Contest results

The winners of the Irish Imbas Celtic Mythology Short Story Competition have been announced and although I wasn’t one of the lucky three, I was one of the ten finalists, so something to be pleased about. Roll on the next one.

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Published by

Jane Dougherty

I used to do lots of things I didn't much enjoy. Now I am officially a writer. It's what I always wanted to be.

43 thoughts on “Contest results”

      1. Is this a short story or a novel, Jane? Whichever, good luck with it. It’s tough to keep plodding on in the face of rejection – I have a lot of short stories on my hard drive that might never see the light of day. And three novels πŸ™‚

      2. The ‘epic’ I’m trying to sell is the first volume of a long story. I’ve just finished the second part and I’m into the third and final section. I can’t stop now; I have to finish it, but you’re right, it’s hard to know why. Short stories are funny. We all read them and claim to love them. We’re told they’re perfect for ereaders, the people who read on the bus or the train, in short bursts and want an ending before they reach their stop. But hardly any agents will touch them, usually only if you’re already a published novelist ie with a ready-made readership. Yup, it’s hard.

      3. You’re absolutely right on all counts Jane. The closest thing to publishing a short story (if you’re unknown) is a novella, which supposedly are more acceptable to some publishers these days. Even saying that, most won’t take anything under the standard 80,000 words. Readers love short stories because they’re a quick, complete read … and there are plenty of free ones available! Are there any online publications you could sell to?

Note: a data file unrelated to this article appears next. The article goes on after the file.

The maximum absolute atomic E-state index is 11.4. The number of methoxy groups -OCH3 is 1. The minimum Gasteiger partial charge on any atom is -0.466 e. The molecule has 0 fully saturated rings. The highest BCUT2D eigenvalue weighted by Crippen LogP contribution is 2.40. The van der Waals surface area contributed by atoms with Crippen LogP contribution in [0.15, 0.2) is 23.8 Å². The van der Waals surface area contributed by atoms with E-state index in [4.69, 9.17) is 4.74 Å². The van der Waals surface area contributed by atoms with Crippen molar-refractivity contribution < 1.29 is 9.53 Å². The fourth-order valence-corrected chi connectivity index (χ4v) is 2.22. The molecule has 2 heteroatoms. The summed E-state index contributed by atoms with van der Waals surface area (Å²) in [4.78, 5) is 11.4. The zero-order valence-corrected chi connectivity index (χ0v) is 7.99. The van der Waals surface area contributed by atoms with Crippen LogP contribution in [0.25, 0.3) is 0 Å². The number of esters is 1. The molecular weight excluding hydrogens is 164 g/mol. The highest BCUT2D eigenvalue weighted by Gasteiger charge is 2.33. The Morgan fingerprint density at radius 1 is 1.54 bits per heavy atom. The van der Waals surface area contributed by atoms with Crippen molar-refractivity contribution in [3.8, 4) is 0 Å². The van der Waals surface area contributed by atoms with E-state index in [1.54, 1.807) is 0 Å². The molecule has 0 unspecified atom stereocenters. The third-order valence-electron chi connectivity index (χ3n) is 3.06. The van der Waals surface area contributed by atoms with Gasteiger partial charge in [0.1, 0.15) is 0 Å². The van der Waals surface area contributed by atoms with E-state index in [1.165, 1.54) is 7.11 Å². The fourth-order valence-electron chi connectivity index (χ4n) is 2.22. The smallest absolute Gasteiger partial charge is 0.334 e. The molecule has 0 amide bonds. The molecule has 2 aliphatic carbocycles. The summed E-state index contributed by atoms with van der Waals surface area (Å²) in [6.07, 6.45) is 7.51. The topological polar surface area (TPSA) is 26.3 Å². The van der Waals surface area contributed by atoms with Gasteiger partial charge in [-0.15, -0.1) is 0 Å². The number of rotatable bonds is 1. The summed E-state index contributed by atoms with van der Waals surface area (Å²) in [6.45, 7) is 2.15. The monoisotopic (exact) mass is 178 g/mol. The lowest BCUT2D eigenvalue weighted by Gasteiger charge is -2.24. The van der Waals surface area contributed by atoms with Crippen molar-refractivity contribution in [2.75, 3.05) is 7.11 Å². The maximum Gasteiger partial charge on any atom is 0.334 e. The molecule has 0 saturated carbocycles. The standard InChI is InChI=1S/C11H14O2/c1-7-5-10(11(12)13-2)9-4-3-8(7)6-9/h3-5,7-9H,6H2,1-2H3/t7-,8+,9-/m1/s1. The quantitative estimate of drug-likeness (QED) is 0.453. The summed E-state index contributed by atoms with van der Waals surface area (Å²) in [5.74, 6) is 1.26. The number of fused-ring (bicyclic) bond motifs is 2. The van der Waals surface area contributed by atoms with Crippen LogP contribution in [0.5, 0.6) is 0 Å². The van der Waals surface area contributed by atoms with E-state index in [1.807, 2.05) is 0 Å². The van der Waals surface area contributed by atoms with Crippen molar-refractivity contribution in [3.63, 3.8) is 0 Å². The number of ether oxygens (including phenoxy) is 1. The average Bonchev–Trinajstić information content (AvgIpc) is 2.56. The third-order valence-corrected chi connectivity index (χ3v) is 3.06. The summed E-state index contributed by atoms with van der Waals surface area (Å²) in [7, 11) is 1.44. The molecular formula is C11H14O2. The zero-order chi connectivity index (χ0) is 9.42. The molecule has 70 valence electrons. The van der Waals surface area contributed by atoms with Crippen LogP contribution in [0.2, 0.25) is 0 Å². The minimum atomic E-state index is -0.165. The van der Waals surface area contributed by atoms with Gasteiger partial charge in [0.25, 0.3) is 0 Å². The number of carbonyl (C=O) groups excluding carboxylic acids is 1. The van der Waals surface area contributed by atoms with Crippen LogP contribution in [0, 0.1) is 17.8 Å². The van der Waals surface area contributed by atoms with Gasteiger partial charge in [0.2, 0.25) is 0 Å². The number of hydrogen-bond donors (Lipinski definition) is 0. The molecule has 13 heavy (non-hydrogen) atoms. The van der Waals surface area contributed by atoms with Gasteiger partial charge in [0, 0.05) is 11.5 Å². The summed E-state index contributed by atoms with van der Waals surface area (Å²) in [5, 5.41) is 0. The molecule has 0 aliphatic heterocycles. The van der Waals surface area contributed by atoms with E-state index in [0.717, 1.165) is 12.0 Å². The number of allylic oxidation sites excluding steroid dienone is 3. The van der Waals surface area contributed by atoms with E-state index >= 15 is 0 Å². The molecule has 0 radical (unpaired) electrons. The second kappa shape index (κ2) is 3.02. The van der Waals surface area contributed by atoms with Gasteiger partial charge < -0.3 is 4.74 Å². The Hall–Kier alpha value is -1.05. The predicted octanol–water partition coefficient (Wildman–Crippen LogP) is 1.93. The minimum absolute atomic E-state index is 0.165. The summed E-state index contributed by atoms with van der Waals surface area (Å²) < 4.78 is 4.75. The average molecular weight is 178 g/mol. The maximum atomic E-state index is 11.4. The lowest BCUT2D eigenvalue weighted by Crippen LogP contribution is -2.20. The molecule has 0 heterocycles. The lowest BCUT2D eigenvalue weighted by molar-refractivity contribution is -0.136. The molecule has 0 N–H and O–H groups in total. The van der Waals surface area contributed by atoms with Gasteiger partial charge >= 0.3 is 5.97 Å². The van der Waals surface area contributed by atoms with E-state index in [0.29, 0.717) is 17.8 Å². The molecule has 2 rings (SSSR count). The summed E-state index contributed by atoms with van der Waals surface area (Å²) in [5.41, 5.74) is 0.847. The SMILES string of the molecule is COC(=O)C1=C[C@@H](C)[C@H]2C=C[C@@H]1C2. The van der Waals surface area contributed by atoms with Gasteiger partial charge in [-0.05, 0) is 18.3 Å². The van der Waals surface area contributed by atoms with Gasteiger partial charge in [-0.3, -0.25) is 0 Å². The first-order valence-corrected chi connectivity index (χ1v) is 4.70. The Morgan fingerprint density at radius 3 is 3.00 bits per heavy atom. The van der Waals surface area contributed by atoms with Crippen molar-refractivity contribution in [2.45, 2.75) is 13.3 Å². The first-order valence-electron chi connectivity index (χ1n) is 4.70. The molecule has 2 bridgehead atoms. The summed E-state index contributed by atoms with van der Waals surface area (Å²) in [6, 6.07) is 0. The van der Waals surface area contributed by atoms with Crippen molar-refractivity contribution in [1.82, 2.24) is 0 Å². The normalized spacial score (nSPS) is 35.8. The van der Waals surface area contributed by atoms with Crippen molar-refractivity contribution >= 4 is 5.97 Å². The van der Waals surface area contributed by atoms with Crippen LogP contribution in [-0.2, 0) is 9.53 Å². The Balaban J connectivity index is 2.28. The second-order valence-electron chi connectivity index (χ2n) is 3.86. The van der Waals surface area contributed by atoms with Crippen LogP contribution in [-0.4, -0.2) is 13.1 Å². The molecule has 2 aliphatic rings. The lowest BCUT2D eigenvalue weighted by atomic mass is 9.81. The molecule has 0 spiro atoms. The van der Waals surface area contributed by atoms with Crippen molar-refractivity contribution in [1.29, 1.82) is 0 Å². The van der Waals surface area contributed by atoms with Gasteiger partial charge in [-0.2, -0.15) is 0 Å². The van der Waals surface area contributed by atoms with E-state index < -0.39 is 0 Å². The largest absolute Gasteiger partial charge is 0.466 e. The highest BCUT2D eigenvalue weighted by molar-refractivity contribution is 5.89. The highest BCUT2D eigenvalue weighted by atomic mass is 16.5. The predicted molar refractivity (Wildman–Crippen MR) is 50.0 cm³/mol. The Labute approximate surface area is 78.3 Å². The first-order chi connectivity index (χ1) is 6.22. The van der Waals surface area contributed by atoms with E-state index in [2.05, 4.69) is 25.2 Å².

4. I’ve had a couple of tries and not been accepted. Several accepted by magazines and journals that don’t pay, which is good for morale, but a bit of payment would be appreciated too πŸ™‚

      5. So many non-paying markets out there, aren’t there? As you say, good for morale but not for the wallet! My problem is I need to keep trying with certain stories. I have a friend who has had stories accepted after trying 7 -10 publications, which shows some stamina I think. I need to take a page out of her book

      6. That’s the point really. If you’re prepared to prepare, format (many of these publications want particular formatting) write query letters for each story, as well as promote the ones you’ve already published and try and find agents or publishers for the others that are waiting, what else do you do with your life? It’s a choice I’ve made, to write. I write a lot, prose and poems, short stories and novels. I don’t have the time to be a publicist as well, and when I have a 110k novel to flog, a 2k short story is way down on my list of priorities.

      1. I won’t, can’t stop, but I don’t have the energy for the hard sell. I’ll probably end up self-publishing the Celtic stories and giving them away. I’d give the Norse stories away if anyone wanted them.

  1. Congrats at trying and succeeding none the less. Sometimes just making it “there” – in this case, the top 10, is huge! πŸ™‚

      1. You should be proud! You’re accomplished and every attempt and success is another notch on the belt of triumphs. Sure, grand prize or top 3 is wonderful too – but how many entries were there? So “rah rah” you’ve got a cheering section over here πŸ˜€

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